TWO RECENT conferences in London put the spotlight on the importance of effective inspection and management of infrastructure. Debate in this field continues to be dominated by the need to deal with the complex problem of rolling contact fatigue - now a serious issue in a number of European countries, including the Netherlands (p397). Several papers at Railway Engineering 2003 held in London on April 30-May 1 addressed RCF and related subjects*.
Analysis of RCF data collected in 2000 and 2001 on the UK network by TTCI and Ove Arup & Partners following the Hatfield derailment in October 2000 showed a number of trends: the phenomenon was more prevalent on curves and on sections of route with higher speeds and at higher cant deficiencies; it was present in rail of all ages, and it was unclear if any particular metallurgy was more susceptible. Experience showed that RCF was not caused solely by infrastructure features or characteristics but involved elements on both sides of the wheel-rail interface.
Rail metallurgy was addressed in a keynote presentation by Dr Jaiwsal of Corus Rail Technologies, who noted that 70% of steels in use today in other industries were developed in the last 10 years whereas ’the vast majority of the track in any country utilises steels that were invented quite some time ago’. Further study would be necessary to link the measured performance of rail steels with their basic metallurgical properties.
To assess the likelihood of crack initiation, it is possible to use a whole-life rail model developed by AEA Technology Rail and the University of Sheffield (RG 1.02 p25). A paper by AEA engineers described how this model can be used with vehicle dynamics simulations to predict rail wear and worn rail profiles.
This was useful background for a presentation by Dr Wolfgang Schoech of Speno International who discussed what is now becoming the routine use of grinding to eliminate surface cracks on the gauge corner, particularly on high rails in shallow curves. Given that there are technical and financial limits to grinding, Schoech asked where those limits were, suggesting that ’a combination of high metal rates and finely tuned results as well as short intervention cycles and limited metal removal is much more economical than other maintenance strategies.’ Still awaited is the development of tools to measure headcheck damage quantitatively.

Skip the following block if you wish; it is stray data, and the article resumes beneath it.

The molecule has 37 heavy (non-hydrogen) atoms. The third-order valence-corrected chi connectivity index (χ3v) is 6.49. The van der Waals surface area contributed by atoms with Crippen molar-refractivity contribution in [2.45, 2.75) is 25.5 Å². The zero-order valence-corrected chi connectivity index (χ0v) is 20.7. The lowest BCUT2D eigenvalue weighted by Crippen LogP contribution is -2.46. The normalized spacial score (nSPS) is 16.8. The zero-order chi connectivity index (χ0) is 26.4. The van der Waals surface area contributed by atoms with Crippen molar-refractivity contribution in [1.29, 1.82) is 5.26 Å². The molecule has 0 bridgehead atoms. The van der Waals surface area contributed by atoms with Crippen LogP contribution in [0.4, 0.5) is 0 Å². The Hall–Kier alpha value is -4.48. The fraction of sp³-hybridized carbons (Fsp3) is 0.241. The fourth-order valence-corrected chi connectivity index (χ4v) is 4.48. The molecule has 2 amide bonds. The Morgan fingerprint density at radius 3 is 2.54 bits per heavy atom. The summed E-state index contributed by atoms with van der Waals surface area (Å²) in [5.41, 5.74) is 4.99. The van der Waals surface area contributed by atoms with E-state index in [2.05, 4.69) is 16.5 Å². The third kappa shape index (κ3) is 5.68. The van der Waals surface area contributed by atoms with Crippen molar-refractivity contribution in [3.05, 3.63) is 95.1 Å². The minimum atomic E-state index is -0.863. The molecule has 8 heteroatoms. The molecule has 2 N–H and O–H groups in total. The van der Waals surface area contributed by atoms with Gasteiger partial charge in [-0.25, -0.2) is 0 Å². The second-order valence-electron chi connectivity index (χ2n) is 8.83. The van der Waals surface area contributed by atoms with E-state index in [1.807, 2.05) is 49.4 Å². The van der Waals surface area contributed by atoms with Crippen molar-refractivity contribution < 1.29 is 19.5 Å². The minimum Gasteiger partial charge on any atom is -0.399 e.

Other subjects covered in a wide range of papers included techniques used to investigate trackbed condition. For example, there have been trials with train-mounted ground-penetrating radar in Japan, Sweden and Germany and with cone penetrometer testing in the UK.
The Railway Gazette International award for the best paper on innovation in the railway industry was won by Terry Walsh of the Overhead Line Equipment & Distribution Alliance for his paper on the introduction of high output wiring trains to the UK. Since the Windhoff-built trains were delivered in mid-2000, over 650 wire runs have been replaced on the West Coast Main Line.
Stark contrasts in management and maintenance practices came to the fore on April 10 at a conference held to celebrate 10 years of exchange visits by senior managers between railways in the UK and Central Japan Railway. The complexity of management in the UK compared with vertically-integrated railways in Japan was one of several issues stimulating discussion. Dean Finch, FirstGroup’s Managing Director, Railways, felt that managers were ’too easily inhibited’ by the UK’s contractual structures and insisted that vertical separation made ’a collaborative approach essential’. However, UK rail businesses were ’guilty of focusing on short-term costs’ - in marked contrast to rail operations in Japan where long-term thinking underpins investment decisions and infrastructure management policies. Even solving the basic problems would, according to Julian Drury, Route Director of Silverlink County, create ’a halo of goodness’.
Robin Gisby of Network Rail’s Southern Zone responded to comparisons between Network Rail and JR Central’s infrastructure maintenance operation by calling for a return to stable funding of infrastructure work in the UK. He had expected funding under Network Rail to be predictable, but asserted that he did not know what his budget would be for the next financial year: ’I am still at the hand-to-mouth existence stage of all this’, he said. This drew a response from Bill Reeve of the Strategic Rail Authority who assured the conference that ’the problem is not about having enough money, it is about not spending it wisely - when we get the costs back under control, then we can get stability of future funding.’
Colin Morris of South Central Trains felt that there were lessons for all from the debate, especially in possessions and possession management. He drew attention to the costs of disruption from closing large parts of the UK network on Sundays for engineering work, both planned and otherwise, and he suggested that there was huge potential for improvement.
* For further information on the papers at Railway Engineering 2003 contact Prof M C Forde at the University of Edinburgh: www.railwayengineering.com